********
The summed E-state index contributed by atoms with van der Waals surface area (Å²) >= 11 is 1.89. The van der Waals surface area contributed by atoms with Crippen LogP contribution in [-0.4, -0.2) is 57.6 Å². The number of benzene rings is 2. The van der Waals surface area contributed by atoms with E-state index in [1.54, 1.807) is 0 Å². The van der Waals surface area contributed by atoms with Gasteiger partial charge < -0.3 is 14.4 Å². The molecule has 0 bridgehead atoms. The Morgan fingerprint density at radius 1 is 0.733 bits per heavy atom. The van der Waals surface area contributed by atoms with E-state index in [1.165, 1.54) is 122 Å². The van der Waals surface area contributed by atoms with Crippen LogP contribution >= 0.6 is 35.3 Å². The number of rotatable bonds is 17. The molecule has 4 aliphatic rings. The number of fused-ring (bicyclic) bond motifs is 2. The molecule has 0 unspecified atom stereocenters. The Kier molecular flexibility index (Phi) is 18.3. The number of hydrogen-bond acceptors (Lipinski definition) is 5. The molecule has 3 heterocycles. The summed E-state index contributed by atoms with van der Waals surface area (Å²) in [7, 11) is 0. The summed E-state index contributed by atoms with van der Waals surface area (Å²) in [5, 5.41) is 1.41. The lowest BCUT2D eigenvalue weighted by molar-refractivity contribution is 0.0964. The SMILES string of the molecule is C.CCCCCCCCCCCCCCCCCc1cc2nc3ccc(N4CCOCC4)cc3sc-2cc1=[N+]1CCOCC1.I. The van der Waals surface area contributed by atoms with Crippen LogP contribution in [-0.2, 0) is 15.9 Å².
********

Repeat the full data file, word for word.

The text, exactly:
The summed E-state index contributed by atoms with van der Waals surface area (Å²) >= 11 is 1.89. The van der Waals surface area contributed by atoms with Crippen LogP contribution in [-0.4, -0.2) is 57.6 Å². The number of benzene rings is 2. The van der Waals surface area contributed by atoms with E-state index in [1.54, 1.807) is 0 Å². The van der Waals surface area contributed by atoms with Gasteiger partial charge < -0.3 is 14.4 Å². The molecule has 0 bridgehead atoms. The Morgan fingerprint density at radius 1 is 0.733 bits per heavy atom. The van der Waals surface area contributed by atoms with E-state index in [1.165, 1.54) is 122 Å². The van der Waals surface area contributed by atoms with Crippen LogP contribution >= 0.6 is 35.3 Å². The number of rotatable bonds is 17. The molecule has 4 aliphatic rings. The number of fused-ring (bicyclic) bond motifs is 2. The molecule has 0 unspecified atom stereocenters. The Kier molecular flexibility index (Phi) is 18.3. The number of hydrogen-bond acceptors (Lipinski definition) is 5. The molecule has 3 heterocycles. The summed E-state index contributed by atoms with van der Waals surface area (Å²) in [7, 11) is 0. The summed E-state index contributed by atoms with van der Waals surface area (Å²) in [5, 5.41) is 1.41. The lowest BCUT2D eigenvalue weighted by molar-refractivity contribution is 0.0964. The SMILES string of the molecule is C.CCCCCCCCCCCCCCCCCc1cc2nc3ccc(N4CCOCC4)cc3sc-2cc1=[N+]1CCOCC1.I. The van der Waals surface area contributed by atoms with Crippen LogP contribution in [-0.2, 0) is 15.9 Å².